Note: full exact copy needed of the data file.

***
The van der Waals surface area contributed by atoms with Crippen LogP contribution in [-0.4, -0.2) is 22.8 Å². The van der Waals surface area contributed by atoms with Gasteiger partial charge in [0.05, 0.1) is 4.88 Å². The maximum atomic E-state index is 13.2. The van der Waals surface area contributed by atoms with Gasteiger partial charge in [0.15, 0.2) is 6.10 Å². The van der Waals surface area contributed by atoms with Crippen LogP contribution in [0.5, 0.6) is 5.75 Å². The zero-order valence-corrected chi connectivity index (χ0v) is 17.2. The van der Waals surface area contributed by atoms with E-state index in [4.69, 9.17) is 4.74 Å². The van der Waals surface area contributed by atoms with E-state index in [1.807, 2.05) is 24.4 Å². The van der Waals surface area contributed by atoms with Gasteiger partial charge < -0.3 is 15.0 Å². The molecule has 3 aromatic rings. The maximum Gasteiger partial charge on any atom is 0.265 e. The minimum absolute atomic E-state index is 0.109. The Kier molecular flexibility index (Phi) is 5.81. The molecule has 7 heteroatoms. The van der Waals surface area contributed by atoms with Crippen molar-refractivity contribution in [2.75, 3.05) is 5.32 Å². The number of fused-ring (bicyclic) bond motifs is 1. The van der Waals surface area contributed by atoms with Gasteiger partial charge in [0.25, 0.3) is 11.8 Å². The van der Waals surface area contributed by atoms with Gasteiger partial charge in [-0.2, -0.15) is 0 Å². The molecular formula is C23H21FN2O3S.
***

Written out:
The van der Waals surface area contributed by atoms with Crippen LogP contribution in [-0.4, -0.2) is 22.8 Å². The van der Waals surface area contributed by atoms with Gasteiger partial charge in [0.05, 0.1) is 4.88 Å². The maximum atomic E-state index is 13.2. The van der Waals surface area contributed by atoms with Gasteiger partial charge in [0.15, 0.2) is 6.10 Å². The van der Waals surface area contributed by atoms with Crippen LogP contribution in [0.5, 0.6) is 5.75 Å². The zero-order valence-corrected chi connectivity index (χ0v) is 17.2. The van der Waals surface area contributed by atoms with E-state index in [4.69, 9.17) is 4.74 Å². The van der Waals surface area contributed by atoms with E-state index in [1.807, 2.05) is 24.4 Å². The van der Waals surface area contributed by atoms with Gasteiger partial charge < -0.3 is 15.0 Å². The molecule has 3 aromatic rings. The maximum Gasteiger partial charge on any atom is 0.265 e. The minimum absolute atomic E-state index is 0.109. The Kier molecular flexibility index (Phi) is 5.81. The molecule has 7 heteroatoms. The van der Waals surface area contributed by atoms with Crippen molar-refractivity contribution in [2.75, 3.05) is 5.32 Å². The number of fused-ring (bicyclic) bond motifs is 1. The van der Waals surface area contributed by atoms with Gasteiger partial charge in [0.25, 0.3) is 11.8 Å². The van der Waals surface area contributed by atoms with Gasteiger partial charge in [-0.2, -0.15) is 0 Å². The molecular formula is C23H21FN2O3S.